With no so-called “Blue Wave” in sight on Tuesday, technology’s biggest names exhaled, spurring Wall Street to send shares northward for Google parent Alphabet, Apple, Facebook and Amazon.
Although votes are still being counted as of Wednesday, tallies thus far have taken the air out of Democrats’ hopes for a sweep and assuaged Silicon Valley’s fears of heightened antitrust scrutiny. Stock prices across the giants jumped from 3 percent up to 8.5 percent on Wednesday, adding several billions of dollars to their soaring market capitalizations, while the Nasdaq Composite ratcheted up as much as 4.45 percent.
According to analyst Benjamin Black, of Evercore ISI, there’s “a material reduction in the possibility of a meaningful overhaul to existing antitrust law,” he said in a note on Wednesday. The firm considered that the biggest risk is the Senate tilting to the Democrats.
The results, which are still unfolding, follow the Justice Department’s suit against Google last month over allegedly anticompetitive practices in its search business. Meanwhile, inquiries into Amazon, Apple and Facebook are ongoing, with the Federal Trade Commission possibly filing suit against the social media platform in the next month or two.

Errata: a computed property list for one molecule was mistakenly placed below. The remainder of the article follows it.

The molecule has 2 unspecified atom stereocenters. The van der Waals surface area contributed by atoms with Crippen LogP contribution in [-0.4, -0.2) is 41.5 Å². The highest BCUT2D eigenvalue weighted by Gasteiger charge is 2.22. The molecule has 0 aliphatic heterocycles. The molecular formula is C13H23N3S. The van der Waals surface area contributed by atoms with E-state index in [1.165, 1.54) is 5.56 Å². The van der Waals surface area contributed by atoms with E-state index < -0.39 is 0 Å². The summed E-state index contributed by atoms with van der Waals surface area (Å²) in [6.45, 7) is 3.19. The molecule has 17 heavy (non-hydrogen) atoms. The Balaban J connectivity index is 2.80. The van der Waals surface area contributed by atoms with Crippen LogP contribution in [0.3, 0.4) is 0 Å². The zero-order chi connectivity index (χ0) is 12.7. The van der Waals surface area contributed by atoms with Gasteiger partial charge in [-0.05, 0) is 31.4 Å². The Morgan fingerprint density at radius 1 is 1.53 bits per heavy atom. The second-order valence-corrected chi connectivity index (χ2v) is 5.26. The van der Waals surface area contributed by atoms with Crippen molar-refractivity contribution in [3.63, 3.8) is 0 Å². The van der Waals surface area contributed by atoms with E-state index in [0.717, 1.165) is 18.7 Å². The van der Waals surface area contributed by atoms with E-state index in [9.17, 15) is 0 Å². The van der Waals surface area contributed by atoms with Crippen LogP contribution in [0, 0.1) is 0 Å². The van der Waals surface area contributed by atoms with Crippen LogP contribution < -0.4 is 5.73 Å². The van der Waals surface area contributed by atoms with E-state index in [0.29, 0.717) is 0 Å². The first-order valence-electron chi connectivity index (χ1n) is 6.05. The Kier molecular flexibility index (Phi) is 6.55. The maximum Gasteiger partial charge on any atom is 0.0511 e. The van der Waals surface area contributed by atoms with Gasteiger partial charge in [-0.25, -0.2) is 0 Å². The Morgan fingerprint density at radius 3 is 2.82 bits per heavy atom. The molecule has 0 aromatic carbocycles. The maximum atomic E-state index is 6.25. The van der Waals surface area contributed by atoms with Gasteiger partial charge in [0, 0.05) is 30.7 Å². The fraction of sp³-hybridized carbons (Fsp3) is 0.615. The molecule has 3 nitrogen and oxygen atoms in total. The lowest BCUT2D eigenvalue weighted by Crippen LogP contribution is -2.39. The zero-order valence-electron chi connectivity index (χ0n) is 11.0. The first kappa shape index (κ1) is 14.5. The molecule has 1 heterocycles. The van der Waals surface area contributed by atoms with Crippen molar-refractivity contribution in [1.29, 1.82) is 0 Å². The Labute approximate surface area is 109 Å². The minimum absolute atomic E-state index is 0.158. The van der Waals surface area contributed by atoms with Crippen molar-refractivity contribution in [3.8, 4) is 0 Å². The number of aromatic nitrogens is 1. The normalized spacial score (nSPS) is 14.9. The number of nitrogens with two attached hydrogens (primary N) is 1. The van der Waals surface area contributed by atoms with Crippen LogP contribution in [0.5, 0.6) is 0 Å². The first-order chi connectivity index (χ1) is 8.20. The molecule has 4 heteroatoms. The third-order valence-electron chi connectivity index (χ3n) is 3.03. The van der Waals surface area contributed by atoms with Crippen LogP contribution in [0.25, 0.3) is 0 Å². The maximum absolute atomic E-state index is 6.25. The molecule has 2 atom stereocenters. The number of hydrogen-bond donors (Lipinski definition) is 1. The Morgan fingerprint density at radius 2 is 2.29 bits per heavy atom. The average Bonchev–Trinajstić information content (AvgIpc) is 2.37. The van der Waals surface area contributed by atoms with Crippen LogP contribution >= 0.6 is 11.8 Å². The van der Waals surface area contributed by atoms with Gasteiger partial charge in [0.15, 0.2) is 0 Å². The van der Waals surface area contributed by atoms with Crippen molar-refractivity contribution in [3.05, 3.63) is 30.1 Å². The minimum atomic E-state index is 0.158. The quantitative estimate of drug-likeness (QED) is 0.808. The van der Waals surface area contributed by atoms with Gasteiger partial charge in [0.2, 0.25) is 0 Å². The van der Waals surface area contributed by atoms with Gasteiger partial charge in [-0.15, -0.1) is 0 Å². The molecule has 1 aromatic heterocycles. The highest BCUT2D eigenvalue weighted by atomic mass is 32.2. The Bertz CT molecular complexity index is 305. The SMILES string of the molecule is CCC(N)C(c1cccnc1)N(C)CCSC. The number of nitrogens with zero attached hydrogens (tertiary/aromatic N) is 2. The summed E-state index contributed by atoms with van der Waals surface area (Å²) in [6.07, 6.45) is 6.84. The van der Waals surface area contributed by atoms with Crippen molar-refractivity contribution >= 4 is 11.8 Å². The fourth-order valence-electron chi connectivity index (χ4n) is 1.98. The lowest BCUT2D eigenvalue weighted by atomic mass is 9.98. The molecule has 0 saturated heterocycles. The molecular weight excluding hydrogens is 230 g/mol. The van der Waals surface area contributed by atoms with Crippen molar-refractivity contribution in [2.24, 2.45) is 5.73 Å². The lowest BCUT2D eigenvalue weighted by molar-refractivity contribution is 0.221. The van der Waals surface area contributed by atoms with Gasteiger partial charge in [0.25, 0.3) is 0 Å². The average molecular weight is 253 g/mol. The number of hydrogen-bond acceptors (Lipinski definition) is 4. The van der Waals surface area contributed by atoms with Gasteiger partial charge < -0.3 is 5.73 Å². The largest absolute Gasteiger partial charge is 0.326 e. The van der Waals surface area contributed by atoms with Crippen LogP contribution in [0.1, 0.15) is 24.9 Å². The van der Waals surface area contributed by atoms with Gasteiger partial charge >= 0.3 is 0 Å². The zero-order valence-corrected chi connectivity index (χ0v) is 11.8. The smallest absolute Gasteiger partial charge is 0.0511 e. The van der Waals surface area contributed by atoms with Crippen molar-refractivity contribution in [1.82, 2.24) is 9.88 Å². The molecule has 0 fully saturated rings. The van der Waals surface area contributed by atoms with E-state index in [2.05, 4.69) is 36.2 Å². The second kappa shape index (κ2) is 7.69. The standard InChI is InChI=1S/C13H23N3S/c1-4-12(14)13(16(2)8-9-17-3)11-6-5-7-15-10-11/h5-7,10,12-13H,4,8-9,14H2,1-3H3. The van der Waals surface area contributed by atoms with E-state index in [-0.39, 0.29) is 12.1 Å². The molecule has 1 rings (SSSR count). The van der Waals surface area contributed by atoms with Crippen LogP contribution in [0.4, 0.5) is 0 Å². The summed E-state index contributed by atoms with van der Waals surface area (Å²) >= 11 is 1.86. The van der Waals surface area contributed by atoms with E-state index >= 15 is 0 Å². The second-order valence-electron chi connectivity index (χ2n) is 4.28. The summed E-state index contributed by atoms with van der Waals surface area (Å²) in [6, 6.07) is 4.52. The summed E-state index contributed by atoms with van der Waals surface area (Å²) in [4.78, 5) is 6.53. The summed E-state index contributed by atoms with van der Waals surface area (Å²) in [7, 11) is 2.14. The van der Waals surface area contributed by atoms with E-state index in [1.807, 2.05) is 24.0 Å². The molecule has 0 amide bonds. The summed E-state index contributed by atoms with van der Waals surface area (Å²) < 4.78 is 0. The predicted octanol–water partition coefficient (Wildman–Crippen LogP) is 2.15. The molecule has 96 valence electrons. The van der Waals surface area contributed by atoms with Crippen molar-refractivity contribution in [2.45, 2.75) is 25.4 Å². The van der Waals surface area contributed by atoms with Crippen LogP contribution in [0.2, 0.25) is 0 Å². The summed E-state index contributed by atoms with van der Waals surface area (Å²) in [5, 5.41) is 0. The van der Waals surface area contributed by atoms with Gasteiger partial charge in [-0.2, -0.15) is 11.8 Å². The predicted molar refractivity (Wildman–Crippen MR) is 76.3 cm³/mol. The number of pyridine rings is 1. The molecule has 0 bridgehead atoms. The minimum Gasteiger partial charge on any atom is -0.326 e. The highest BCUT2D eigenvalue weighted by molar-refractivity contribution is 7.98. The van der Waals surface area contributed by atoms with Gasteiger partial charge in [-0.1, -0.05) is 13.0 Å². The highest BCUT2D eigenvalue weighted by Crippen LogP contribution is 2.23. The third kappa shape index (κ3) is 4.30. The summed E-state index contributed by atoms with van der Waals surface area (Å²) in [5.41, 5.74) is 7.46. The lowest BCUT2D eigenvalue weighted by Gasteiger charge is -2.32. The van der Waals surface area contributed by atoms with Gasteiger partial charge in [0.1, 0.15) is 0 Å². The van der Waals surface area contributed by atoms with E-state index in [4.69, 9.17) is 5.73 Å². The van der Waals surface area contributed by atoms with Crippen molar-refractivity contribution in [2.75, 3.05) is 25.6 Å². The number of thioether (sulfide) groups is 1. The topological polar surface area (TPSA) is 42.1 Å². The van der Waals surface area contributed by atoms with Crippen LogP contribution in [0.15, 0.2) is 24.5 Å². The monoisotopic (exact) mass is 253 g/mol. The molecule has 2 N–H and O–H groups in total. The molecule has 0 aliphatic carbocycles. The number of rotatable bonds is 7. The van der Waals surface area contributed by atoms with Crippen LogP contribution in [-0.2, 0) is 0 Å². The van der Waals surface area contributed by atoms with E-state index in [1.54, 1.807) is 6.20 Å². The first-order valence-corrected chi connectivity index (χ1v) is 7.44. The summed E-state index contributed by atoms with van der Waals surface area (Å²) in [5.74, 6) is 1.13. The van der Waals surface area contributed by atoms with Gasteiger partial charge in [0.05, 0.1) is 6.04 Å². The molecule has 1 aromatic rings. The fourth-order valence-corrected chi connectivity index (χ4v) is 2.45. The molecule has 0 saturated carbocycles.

The primary focus of the broadcast news cycle has been on the presidential election, which will hinge on battleground states that are still counting votes. As for a shift in the Senate’s balance of power, the window appears to be closing for the Democrats, which, as of midday on Wednesday, still must secure five seats to take the majority if Donald Trump wins; four, if Joe Biden prevails. And instead of widening their lead in the House, Democrats saw their seats shrink, though it still maintains control.
Monique Lhuillier RTW Spring 2021
Experts believe that the legislative threat to tech giants may lack teeth, at least until both houses of Congress and the presidency sit within one party’s control. According to a note from LPL Financial’s Ryan Detrick on Wednesday, “Investors appear to be pricing in increasing odds of a divided government, which may take major tax increases and some regulatory risk off the table.”
On the flip side, if Republicans manage to hold onto the Senate, Tom Essaye, formerly of Merrill Lynch, said in a research note that the chances of a large stimulus package passing dwindle as well. A relief measure may still come — but it likely wouldn’t be at the massive scale hoped for by the Democrats. Or the struggling consumers and small businesses across the country.
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